© Earthwatch Institute

Climate-change study, Arctic CircleEarthwatch Institute

9 of 11

Where you go: Far, far north. For 11 days, volunteers are based at one of two project headquarters in Canadian polar territory—either a coastal station on Manitoba’s Hudson Bay, or a more remote lodge in the MacKenzie Mountains of the Yukon Territory. Both are surrounded by pristine, sweeping landscapes of tundra and boreal forests, where global warming puts the year-round permafrost and icepack at risk.

What you do: Most daily tasks involve data collection—like taking snow core samples, recording snowpack temperatures, and measuring snow density—that helps scientists monitor the effects of climate change in this critical environment. Volunteers don’t need to be lab geeks before they arrive, though; project leaders give thorough instruction each day before bringing volunteers into the field (usually via snowmobile-pulled sleds).

Roughing-it rating: Mixed. Though the temperatures can plummet to -40 degrees F during winter trips, and mosquitoes swarm during warm-weather months, both program base camps have comfy dorm rooms or cabins, and volunteers—according to one recently returned participant—“eat like kings.” (Those who prefer kingdoms with daily showers and e-mail access, however, should definitely request the Hudson Bay station.)

Cost: $2,950 for 11 days.

Best Save-the-Earth Trips

Best Save-the-Earth Trips

Climate-change study, Arctic CircleEarthwatch Institute

Where you go: Far, far north. For 11 days, volunteers are based at one of two project headquarters in Canadian polar territory—either a coastal station on Manitoba’s Hudson Bay, or a more remote lodge in the MacKenzie Mountains of the Yukon Territory. Both are surrounded by pristine, sweeping landscapes of tundra and boreal forests, where global warming puts the year-round permafrost and icepack at risk.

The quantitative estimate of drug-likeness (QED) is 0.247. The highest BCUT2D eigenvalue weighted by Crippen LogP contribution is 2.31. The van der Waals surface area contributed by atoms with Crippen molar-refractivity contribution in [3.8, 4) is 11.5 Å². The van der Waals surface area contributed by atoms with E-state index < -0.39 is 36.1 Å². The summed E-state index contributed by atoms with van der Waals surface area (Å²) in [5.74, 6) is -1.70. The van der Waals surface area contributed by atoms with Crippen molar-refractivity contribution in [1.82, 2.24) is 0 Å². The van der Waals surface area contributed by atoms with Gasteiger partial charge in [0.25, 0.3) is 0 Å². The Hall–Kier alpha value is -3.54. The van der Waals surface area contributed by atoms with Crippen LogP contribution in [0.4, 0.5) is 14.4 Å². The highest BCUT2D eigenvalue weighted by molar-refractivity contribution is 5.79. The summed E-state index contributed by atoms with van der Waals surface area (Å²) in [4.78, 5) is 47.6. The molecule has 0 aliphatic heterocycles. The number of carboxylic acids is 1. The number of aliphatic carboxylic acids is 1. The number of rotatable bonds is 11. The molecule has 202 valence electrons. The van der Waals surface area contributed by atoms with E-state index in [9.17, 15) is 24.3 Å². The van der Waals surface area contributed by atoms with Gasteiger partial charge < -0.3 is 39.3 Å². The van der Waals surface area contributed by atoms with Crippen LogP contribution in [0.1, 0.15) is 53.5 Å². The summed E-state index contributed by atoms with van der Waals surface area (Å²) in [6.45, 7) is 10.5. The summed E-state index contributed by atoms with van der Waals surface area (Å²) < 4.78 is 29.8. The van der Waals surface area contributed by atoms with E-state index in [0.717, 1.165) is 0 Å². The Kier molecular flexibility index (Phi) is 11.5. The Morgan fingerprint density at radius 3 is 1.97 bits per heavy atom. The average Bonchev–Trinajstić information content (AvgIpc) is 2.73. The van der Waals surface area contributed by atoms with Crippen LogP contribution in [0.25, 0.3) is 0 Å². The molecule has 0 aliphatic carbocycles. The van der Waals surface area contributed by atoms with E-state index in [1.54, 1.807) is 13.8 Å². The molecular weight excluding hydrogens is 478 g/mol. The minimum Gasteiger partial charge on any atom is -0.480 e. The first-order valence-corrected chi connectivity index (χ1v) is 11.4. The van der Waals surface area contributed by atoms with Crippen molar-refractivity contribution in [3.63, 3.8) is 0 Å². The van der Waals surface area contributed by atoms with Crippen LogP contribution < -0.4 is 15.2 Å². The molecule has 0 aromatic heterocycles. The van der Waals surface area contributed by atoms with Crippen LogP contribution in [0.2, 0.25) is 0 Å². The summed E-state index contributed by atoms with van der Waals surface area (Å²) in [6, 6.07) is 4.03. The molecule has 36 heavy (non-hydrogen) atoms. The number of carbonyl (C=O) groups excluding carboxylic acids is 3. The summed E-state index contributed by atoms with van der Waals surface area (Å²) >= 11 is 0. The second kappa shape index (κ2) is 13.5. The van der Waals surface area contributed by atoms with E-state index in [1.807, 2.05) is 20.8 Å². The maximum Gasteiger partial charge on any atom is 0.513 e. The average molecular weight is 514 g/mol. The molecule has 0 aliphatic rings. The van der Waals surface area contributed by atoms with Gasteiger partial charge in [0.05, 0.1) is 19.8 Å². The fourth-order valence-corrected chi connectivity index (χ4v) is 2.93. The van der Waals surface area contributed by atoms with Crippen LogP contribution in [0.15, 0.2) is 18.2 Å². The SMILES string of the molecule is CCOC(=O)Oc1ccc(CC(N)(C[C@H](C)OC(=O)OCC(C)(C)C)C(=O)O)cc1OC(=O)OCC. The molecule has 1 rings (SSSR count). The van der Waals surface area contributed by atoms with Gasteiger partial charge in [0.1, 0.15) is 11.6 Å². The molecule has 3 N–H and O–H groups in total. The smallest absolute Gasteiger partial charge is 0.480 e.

What you do: Most daily tasks involve data collection—like taking snow core samples, recording snowpack temperatures, and measuring snow density—that helps scientists monitor the effects of climate change in this critical environment. Volunteers don’t need to be lab geeks before they arrive, though; project leaders give thorough instruction each day before bringing volunteers into the field (usually via snowmobile-pulled sleds).

Roughing-it rating: Mixed. Though the temperatures can plummet to -40 degrees F during winter trips, and mosquitoes swarm during warm-weather months, both program base camps have comfy dorm rooms or cabins, and volunteers—according to one recently returned participant—“eat like kings.” (Those who prefer kingdoms with daily showers and e-mail access, however, should definitely request the Hudson Bay station.)

Cost: $2,950 for 11 days.

Best Save-the-Earth Trips

© Earthwatch Institute

Best Save-the-Earth Trips

Explore More